The documentary directed by Keith Allen about Lady Diana’s death and presented in parallel with Cannes Festival raises accusations regarding the objectiveness of the author, says Reuters.
Allen launched his film, called Unlawful Killing outside the film festival, but still in Cannes. The film concentrates not so much on Princess Diana’s life her last years or her relationship with Dodi, the son of mogul Mohamed al-Fayed, but more on the conditions she died in and the cause of her killing. The film argues that the British press didn’t present the facts properly and this was because the royal family intervened. The Palace’s pressure wouldn’t allow an objective and complete media exposure. At a press conference, Allen, who is best know for his appearances in TV series, stated that he “thought it was important that the public got to understand in a forensic manner what was happening in this inquest”. Some found it odd and a bit “hostile” that he would name the documentary as “forensic”. He also said that his movie isn’t one to cause “sensationalism”, he did not mean it like that. What he wanted to reveal is that in Princess Diana’s case, the British legal process was lacking information. The movie just presented some of the things that didn’t “add up”. The purpose of the movie is to reveal that “nothing is as it seems” and “they should be questioned. That’s why I made the film” he added.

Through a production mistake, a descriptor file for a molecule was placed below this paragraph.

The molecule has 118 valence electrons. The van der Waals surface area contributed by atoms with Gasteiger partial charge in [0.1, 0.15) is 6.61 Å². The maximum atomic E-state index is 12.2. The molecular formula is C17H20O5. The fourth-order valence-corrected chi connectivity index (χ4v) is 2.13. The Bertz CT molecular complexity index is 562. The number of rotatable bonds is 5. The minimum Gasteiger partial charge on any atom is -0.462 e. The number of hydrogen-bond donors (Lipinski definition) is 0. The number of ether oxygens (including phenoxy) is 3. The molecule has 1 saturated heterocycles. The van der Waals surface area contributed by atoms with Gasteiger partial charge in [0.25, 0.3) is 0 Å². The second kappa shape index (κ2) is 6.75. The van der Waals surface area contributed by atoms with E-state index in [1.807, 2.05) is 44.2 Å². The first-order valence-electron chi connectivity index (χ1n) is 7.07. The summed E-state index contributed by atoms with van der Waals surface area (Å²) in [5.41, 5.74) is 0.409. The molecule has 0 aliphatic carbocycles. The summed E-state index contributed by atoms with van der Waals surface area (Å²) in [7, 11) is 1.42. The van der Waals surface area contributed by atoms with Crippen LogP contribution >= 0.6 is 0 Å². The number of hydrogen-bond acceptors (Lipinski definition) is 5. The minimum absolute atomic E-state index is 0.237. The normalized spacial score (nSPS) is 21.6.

When the press found out that the film was entirely funded by Mohamed al-Fayed, they questioned Allen on why he signed with the Muslim business man and if he is attacking the monarchy. He answered that nobody else wanted to invest in the documentary and that “it isn’t an attack on the monarchy”.
The film is said to present shocking photos of Diana after the car incident and the British press was concentrated on the fact, but Allen says the images presented in the movie are not shocking and that the media exaggerated a lot. The film isn’t approved in England, because Allen didn’t get the requested insurance for it. He said that in order to get the insurance, the film has to be approved by a lawyer. “I could get lawyer approval if I’d made 87 cuts which I wasn’t prepared to make” he concluded.